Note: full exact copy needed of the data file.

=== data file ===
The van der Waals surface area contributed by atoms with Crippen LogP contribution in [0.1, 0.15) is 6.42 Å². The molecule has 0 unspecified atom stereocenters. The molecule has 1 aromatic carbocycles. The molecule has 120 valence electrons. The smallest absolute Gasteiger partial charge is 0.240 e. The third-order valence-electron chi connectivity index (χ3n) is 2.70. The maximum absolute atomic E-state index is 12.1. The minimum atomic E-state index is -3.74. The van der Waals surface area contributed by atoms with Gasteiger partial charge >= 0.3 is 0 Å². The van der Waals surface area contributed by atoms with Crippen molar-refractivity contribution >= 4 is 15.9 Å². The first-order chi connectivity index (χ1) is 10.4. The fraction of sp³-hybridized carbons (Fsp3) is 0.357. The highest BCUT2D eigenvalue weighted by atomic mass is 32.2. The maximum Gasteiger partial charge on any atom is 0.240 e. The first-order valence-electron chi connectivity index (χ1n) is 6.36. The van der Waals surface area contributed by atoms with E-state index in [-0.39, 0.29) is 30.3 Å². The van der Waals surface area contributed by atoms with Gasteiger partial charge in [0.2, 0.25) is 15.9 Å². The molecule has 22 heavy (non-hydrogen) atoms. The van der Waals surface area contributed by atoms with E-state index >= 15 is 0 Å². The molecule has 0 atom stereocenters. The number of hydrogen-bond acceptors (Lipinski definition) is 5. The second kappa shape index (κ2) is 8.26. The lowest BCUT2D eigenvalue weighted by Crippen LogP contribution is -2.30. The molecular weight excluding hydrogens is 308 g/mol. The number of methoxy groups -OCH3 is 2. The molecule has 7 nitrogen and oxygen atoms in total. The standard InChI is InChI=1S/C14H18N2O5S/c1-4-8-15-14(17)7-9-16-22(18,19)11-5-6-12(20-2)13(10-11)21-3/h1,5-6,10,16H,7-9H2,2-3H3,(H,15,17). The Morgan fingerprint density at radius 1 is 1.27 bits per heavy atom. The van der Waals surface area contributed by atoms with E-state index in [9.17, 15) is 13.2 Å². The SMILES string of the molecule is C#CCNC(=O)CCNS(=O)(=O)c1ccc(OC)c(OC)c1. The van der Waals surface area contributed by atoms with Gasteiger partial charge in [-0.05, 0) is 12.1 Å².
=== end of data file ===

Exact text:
The van der Waals surface area contributed by atoms with Crippen LogP contribution in [0.1, 0.15) is 6.42 Å². The molecule has 0 unspecified atom stereocenters. The molecule has 1 aromatic carbocycles. The molecule has 120 valence electrons. The smallest absolute Gasteiger partial charge is 0.240 e. The third-order valence-electron chi connectivity index (χ3n) is 2.70. The maximum absolute atomic E-state index is 12.1. The minimum atomic E-state index is -3.74. The van der Waals surface area contributed by atoms with Gasteiger partial charge >= 0.3 is 0 Å². The van der Waals surface area contributed by atoms with Crippen molar-refractivity contribution >= 4 is 15.9 Å². The first-order chi connectivity index (χ1) is 10.4. The fraction of sp³-hybridized carbons (Fsp3) is 0.357. The highest BCUT2D eigenvalue weighted by atomic mass is 32.2. The maximum Gasteiger partial charge on any atom is 0.240 e. The first-order valence-electron chi connectivity index (χ1n) is 6.36. The van der Waals surface area contributed by atoms with E-state index in [-0.39, 0.29) is 30.3 Å². The van der Waals surface area contributed by atoms with Gasteiger partial charge in [0.2, 0.25) is 15.9 Å². The molecule has 22 heavy (non-hydrogen) atoms. The van der Waals surface area contributed by atoms with E-state index >= 15 is 0 Å². The molecule has 0 atom stereocenters. The number of hydrogen-bond acceptors (Lipinski definition) is 5. The second kappa shape index (κ2) is 8.26. The lowest BCUT2D eigenvalue weighted by Crippen LogP contribution is -2.30. The molecular weight excluding hydrogens is 308 g/mol. The number of methoxy groups -OCH3 is 2. The molecule has 7 nitrogen and oxygen atoms in total. The standard InChI is InChI=1S/C14H18N2O5S/c1-4-8-15-14(17)7-9-16-22(18,19)11-5-6-12(20-2)13(10-11)21-3/h1,5-6,10,16H,7-9H2,2-3H3,(H,15,17). The Morgan fingerprint density at radius 1 is 1.27 bits per heavy atom. The van der Waals surface area contributed by atoms with E-state index in [9.17, 15) is 13.2 Å². The SMILES string of the molecule is C#CCNC(=O)CCNS(=O)(=O)c1ccc(OC)c(OC)c1. The van der Waals surface area contributed by atoms with Gasteiger partial charge in [-0.05, 0) is 12.1 Å².